What is it that women want!?! Let's face it, one of the greatest mysteries in this life is figuring out what women want. Men sure don’t know and I would dare say that many women don’t either. Some might say that marketers have figured it out, these guys know what sale and what do not sale. But I think marketers have missed the mark. In this post I am going to go out on a limb and suggest that web analytics may actually be a tool to help all business persons male and female, understand what women want in online ecommerce or emergent mobile markets
Before you exit this page, press delete, thumbs down, or label me as some “crazy” feminist, allow me to explain myself. Every day, men and women and boys and girls are exposed to the ideas that are valued by those who control the purse. Unfortunately, it’s not the women who control the purse in the media and business world. Allow me to illustrate this example by sharing one of Colin Stokes’ observations he shared in a Ted video. He points out that seldom will you ever watch a movie where there are two women characters who actually have meaningful roles or even when two women converse about things other than their mutual crush. He adds that in "Argo," the critically acclaimed blockbuster, the major line said by a woman in the movie is "Are you coming to bed Honey?" Need I say more? The dearth of missing dialogue between women to women and men to women is a testament that men and some women don’t know what is important to women or that what is important to women is undervalued. Now where does web analytics fit in all this?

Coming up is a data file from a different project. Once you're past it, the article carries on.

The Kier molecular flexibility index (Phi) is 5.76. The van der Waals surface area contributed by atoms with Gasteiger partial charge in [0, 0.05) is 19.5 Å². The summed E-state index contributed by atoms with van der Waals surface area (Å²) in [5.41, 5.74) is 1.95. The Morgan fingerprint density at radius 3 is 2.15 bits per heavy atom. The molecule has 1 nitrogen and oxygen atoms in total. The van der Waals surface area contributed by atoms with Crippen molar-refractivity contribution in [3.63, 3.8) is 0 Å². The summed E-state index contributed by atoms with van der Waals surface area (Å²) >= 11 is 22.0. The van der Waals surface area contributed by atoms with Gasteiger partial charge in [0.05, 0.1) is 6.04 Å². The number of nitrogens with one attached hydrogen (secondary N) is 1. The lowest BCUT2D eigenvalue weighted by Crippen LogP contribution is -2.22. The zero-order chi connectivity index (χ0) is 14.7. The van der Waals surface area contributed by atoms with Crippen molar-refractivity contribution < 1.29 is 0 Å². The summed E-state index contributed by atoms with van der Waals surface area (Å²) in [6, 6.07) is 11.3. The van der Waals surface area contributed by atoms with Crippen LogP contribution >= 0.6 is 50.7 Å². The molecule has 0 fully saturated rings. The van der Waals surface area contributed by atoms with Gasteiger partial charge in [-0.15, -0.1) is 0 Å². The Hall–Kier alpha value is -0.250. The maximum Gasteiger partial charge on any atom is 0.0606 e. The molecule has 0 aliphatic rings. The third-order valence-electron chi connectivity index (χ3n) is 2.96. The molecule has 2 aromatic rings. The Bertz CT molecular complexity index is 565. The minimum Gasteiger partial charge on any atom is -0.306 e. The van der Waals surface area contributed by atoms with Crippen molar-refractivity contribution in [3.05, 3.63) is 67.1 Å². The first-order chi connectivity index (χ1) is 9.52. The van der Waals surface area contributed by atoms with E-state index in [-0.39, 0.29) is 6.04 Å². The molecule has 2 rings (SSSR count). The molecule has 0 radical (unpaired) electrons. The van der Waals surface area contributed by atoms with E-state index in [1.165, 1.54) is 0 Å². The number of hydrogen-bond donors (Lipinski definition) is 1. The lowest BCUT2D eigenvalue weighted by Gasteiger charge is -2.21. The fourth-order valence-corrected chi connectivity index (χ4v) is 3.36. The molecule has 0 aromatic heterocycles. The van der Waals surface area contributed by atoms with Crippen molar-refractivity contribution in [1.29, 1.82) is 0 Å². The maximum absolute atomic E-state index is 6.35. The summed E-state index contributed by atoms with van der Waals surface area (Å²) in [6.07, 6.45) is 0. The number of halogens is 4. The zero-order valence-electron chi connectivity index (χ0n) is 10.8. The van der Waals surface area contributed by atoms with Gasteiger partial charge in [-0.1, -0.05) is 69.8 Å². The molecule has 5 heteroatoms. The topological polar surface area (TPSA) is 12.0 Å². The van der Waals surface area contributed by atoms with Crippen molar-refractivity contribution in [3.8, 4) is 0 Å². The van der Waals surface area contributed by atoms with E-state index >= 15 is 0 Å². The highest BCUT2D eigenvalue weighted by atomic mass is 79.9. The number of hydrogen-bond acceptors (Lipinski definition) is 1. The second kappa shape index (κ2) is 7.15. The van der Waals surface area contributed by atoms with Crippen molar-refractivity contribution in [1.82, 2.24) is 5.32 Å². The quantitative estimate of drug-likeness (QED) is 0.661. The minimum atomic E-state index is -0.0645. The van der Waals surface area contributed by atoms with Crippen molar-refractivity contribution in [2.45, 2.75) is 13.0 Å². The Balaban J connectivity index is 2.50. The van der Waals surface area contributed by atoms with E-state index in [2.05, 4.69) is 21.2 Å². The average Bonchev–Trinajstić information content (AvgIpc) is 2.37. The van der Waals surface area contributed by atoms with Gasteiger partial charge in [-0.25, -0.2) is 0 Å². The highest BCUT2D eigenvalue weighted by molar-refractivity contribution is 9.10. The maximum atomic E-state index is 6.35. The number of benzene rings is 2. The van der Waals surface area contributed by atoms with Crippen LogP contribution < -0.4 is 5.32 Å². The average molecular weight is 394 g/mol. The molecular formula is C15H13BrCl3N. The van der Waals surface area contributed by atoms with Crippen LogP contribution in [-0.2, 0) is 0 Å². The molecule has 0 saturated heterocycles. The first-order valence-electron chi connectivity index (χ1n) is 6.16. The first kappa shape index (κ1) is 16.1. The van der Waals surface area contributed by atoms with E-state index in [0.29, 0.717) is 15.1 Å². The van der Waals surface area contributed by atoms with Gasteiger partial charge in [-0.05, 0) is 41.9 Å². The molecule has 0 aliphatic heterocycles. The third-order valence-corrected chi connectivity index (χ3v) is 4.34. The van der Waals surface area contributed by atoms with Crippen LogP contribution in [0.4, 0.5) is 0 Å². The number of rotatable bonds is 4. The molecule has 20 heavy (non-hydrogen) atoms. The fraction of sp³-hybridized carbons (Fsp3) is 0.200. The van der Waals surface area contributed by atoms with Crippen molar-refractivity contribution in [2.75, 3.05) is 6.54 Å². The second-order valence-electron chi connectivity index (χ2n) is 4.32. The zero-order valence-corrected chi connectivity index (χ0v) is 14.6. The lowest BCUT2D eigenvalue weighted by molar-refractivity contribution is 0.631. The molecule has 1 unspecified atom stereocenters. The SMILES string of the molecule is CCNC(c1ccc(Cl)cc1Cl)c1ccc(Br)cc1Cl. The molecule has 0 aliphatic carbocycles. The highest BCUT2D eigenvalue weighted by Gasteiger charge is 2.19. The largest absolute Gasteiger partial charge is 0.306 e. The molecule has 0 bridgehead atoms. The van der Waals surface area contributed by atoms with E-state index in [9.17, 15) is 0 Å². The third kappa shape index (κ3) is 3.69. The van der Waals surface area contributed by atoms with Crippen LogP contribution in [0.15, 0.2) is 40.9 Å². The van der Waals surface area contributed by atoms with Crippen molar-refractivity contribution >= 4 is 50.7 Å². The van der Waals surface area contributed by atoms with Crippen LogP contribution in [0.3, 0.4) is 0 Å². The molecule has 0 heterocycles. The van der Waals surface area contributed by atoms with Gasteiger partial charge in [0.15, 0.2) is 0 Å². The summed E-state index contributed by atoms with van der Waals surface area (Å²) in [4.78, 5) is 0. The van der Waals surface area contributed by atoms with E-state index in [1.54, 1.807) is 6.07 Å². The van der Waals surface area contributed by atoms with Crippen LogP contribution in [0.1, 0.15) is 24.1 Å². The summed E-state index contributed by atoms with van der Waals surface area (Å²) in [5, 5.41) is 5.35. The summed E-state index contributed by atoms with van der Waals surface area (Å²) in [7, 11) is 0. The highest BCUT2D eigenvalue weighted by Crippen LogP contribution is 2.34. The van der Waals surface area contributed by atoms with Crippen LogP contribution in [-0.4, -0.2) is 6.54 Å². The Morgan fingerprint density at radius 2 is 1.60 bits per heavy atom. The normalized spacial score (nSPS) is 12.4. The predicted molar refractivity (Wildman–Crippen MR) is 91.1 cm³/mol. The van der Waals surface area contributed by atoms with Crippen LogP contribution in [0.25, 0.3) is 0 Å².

Web analytics, if used properly, can be a powerful tool. It enables website designers, marketers, and managers to have immediate feedback as to what “works” and what does not on a website. Web designers, marketers, and managers can implement A/B and multivariate testing to see what web pages have lower bounce rates, who seem to encourage conversion, and are the most popular among users. Web analytics can even have customer specific information that can be aggregated to show trends among clusters of users. Web analytics presents a great opportunity for designers, marketers, and managers to capitalize on the ability to experiment on their websites to actually understand better what it is that women want in a website. I will now elaborate on this idea by focusing on mobile fitness apps.
In my emergent technologies class the other night we were discussing what makes a fitness app successful. Words and phrases like “tough competition” “intensity” “muscle mass accumulation” echoed throughout the discussion (I think I even heard a few grunts of approval). But I couldn’t help but wonder if these are programmatic attributes that women want in a fitness app. The men in the class also suggested monitoring heart rate and calories burned. These are important to women of course too. But not a single classmate suggested a successful app might allow the user to track other weight-loss indicators such as the following:
- Emotional stability
- Frequency of emotional eating
- Frequency and potency of chocolate cravings caused by unbalanced hormones